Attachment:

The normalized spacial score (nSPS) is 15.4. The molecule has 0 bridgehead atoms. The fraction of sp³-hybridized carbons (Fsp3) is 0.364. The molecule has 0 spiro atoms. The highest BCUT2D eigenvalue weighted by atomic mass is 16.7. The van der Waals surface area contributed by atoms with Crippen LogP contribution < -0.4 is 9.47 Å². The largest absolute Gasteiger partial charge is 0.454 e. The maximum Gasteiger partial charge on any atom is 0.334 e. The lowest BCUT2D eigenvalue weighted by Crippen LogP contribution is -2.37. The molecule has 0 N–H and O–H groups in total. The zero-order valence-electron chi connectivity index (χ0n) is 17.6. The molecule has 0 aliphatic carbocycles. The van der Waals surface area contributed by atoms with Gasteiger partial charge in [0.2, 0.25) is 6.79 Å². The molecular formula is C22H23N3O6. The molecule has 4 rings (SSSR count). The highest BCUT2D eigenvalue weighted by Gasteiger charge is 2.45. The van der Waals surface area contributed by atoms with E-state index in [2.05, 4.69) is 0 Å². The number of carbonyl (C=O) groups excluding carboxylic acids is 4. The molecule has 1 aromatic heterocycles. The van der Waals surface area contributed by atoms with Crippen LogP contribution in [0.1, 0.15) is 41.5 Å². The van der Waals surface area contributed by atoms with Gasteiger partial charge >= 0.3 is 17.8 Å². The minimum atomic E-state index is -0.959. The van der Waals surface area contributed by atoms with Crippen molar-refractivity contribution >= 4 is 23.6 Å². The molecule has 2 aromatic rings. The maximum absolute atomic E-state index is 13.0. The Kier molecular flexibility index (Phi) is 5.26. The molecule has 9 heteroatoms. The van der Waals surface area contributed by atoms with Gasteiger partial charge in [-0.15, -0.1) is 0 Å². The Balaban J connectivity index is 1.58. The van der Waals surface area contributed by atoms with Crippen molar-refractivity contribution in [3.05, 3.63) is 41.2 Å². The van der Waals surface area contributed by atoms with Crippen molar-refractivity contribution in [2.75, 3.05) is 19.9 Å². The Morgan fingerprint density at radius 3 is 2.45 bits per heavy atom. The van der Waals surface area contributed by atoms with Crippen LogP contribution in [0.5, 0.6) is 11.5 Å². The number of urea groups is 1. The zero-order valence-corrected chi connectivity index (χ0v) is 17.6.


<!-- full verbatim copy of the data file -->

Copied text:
The normalized spacial score (nSPS) is 15.4. The molecule has 0 bridgehead atoms. The fraction of sp³-hybridized carbons (Fsp3) is 0.364. The molecule has 0 spiro atoms. The highest BCUT2D eigenvalue weighted by atomic mass is 16.7. The van der Waals surface area contributed by atoms with Crippen LogP contribution < -0.4 is 9.47 Å². The largest absolute Gasteiger partial charge is 0.454 e. The maximum Gasteiger partial charge on any atom is 0.334 e. The lowest BCUT2D eigenvalue weighted by Crippen LogP contribution is -2.37. The molecule has 0 N–H and O–H groups in total. The zero-order valence-electron chi connectivity index (χ0n) is 17.6. The molecule has 0 aliphatic carbocycles. The van der Waals surface area contributed by atoms with Gasteiger partial charge in [0.2, 0.25) is 6.79 Å². The molecular formula is C22H23N3O6. The molecule has 4 rings (SSSR count). The highest BCUT2D eigenvalue weighted by Gasteiger charge is 2.45. The van der Waals surface area contributed by atoms with E-state index in [2.05, 4.69) is 0 Å². The number of carbonyl (C=O) groups excluding carboxylic acids is 4. The molecule has 1 aromatic heterocycles. The van der Waals surface area contributed by atoms with Crippen LogP contribution in [0.1, 0.15) is 41.5 Å². The van der Waals surface area contributed by atoms with Gasteiger partial charge >= 0.3 is 17.8 Å². The minimum atomic E-state index is -0.959. The van der Waals surface area contributed by atoms with Crippen molar-refractivity contribution >= 4 is 23.6 Å². The molecule has 2 aromatic rings. The maximum absolute atomic E-state index is 13.0. The Kier molecular flexibility index (Phi) is 5.26. The molecule has 9 heteroatoms. The van der Waals surface area contributed by atoms with Gasteiger partial charge in [-0.15, -0.1) is 0 Å². The Balaban J connectivity index is 1.58. The van der Waals surface area contributed by atoms with Crippen molar-refractivity contribution in [3.05, 3.63) is 41.2 Å². The van der Waals surface area contributed by atoms with Crippen molar-refractivity contribution in [2.75, 3.05) is 19.9 Å². The Morgan fingerprint density at radius 3 is 2.45 bits per heavy atom. The van der Waals surface area contributed by atoms with Crippen LogP contribution in [0.5, 0.6) is 11.5 Å². The number of urea groups is 1. The zero-order valence-corrected chi connectivity index (χ0v) is 17.6.